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From the Minister


Thought for the Day Friday 24th April


There are three more appearances of Jesus before his final appearance to the disciples on Ascension Day. Oddly two of those appearances are not recorded in the gospels, and we only know about them because of an almost passing comment in Paul’s first letter to the Corinthians.

“He appeared to more than five hundred of the brothers at the same time, most of whom are still living, though some have fallen asleep. Then he appeared to James”. (1 Corinthians 15:6 & 7)

There are two thoughts that I want to draw out from these verses. The first of those is about the Bible. Is it not strange that there is no account of these resurrection appearances of Jesus in the gospels? The Bible is not a history book in the normal sense of that term. The gospels are a selective account of the birth, life, death and resurrection of Jesus. They do not make the claim to be a complete history, in fact towards the end of John’s gospel we are told that they are not to be treated as though they were a historical textbook.

“Jesus did many other miraculous signs in the presence of his disciples, which are not recorded in this book. But these are written that you may believe that Jesus is the Christ, the Son of God, and that by believing you may have life in his name”. (John 20:30 & 31).

“Jesus did many other things as well. If every one of them was written down, I suppose that even the whole world would not have room for the books that would be written”. (John 21:25)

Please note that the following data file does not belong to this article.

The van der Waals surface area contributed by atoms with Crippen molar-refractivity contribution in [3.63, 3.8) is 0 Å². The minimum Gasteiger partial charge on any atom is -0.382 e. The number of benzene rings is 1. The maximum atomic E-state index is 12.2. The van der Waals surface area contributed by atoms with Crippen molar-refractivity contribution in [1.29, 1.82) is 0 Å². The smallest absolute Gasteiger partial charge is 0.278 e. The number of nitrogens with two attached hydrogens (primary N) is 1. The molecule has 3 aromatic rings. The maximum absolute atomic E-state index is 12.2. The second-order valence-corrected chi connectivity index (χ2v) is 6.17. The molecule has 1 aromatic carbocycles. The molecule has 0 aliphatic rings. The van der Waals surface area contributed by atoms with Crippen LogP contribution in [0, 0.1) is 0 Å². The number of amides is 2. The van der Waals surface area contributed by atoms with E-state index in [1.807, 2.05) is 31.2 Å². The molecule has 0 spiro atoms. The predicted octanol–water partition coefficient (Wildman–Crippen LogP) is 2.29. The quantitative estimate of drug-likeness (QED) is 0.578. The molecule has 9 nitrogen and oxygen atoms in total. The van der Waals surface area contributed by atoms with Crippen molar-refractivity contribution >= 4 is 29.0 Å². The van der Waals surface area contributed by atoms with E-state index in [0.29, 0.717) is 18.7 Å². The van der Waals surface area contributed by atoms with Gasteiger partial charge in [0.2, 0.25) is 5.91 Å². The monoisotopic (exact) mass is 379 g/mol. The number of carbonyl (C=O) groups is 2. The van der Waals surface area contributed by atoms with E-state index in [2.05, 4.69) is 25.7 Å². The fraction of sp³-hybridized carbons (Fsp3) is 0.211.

The gospels are not a complete history, they are not a historical text book; they do not record events in chronological order. When we treat them in this way we are in danger of being led astray. The gospels are theological, spiritual writings that are designed not just to tell the story of Jesus, but to lead people to faith in him, and there to find life in all its fullness. There may well be a Bible in nearly every house in the country, but I suspect that in these times few people outside the church have opened the book and read of Jesus. If they did, I believe that the gospels would do that which they were written for, and lead people to faith and everlasting life with Jesus.

The second thought is the one I think Paul is getting at when he writes to the Corinthians. In the text quoted he seems to be saying: “If you don’t believe me – here are the witnesses to the resurrection – go and ask them yourself”. We can no longer challenge people to do that, but we can still say as we witness and testify, that we have met with the risen Jesus, and in that meeting we have found newness of life. We have been born again.

Steve Wallis

Newbridge Baptist Church
Llanafan Road, Newbridge, Powys, LD1 6LY
Telephone The Minister: 01597 860185
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